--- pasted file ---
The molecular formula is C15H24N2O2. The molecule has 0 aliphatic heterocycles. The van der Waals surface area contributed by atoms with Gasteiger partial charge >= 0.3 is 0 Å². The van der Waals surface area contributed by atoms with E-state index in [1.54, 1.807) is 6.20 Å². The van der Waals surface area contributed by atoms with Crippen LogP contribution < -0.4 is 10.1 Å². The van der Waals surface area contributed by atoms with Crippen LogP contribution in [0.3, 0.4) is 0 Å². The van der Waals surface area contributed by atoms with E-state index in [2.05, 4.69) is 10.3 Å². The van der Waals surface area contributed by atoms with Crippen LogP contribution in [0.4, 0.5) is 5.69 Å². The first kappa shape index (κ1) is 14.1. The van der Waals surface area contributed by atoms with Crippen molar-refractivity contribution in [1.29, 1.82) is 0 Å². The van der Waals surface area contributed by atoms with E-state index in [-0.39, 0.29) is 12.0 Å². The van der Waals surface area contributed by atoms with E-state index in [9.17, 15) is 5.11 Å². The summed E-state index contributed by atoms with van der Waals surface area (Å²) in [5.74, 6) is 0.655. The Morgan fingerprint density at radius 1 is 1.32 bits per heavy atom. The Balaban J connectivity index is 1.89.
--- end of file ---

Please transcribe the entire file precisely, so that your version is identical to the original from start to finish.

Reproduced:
The molecular formula is C15H24N2O2. The molecule has 0 aliphatic heterocycles. The van der Waals surface area contributed by atoms with Gasteiger partial charge >= 0.3 is 0 Å². The van der Waals surface area contributed by atoms with E-state index in [1.54, 1.807) is 6.20 Å². The van der Waals surface area contributed by atoms with Crippen LogP contribution < -0.4 is 10.1 Å². The van der Waals surface area contributed by atoms with Crippen LogP contribution in [0.3, 0.4) is 0 Å². The van der Waals surface area contributed by atoms with E-state index in [2.05, 4.69) is 10.3 Å². The van der Waals surface area contributed by atoms with Crippen LogP contribution in [0.4, 0.5) is 5.69 Å². The first kappa shape index (κ1) is 14.1. The van der Waals surface area contributed by atoms with Crippen molar-refractivity contribution in [1.29, 1.82) is 0 Å². The van der Waals surface area contributed by atoms with E-state index in [-0.39, 0.29) is 12.0 Å². The van der Waals surface area contributed by atoms with E-state index in [9.17, 15) is 5.11 Å². The summed E-state index contributed by atoms with van der Waals surface area (Å²) in [5.74, 6) is 0.655. The Morgan fingerprint density at radius 1 is 1.32 bits per heavy atom. The Balaban J connectivity index is 1.89.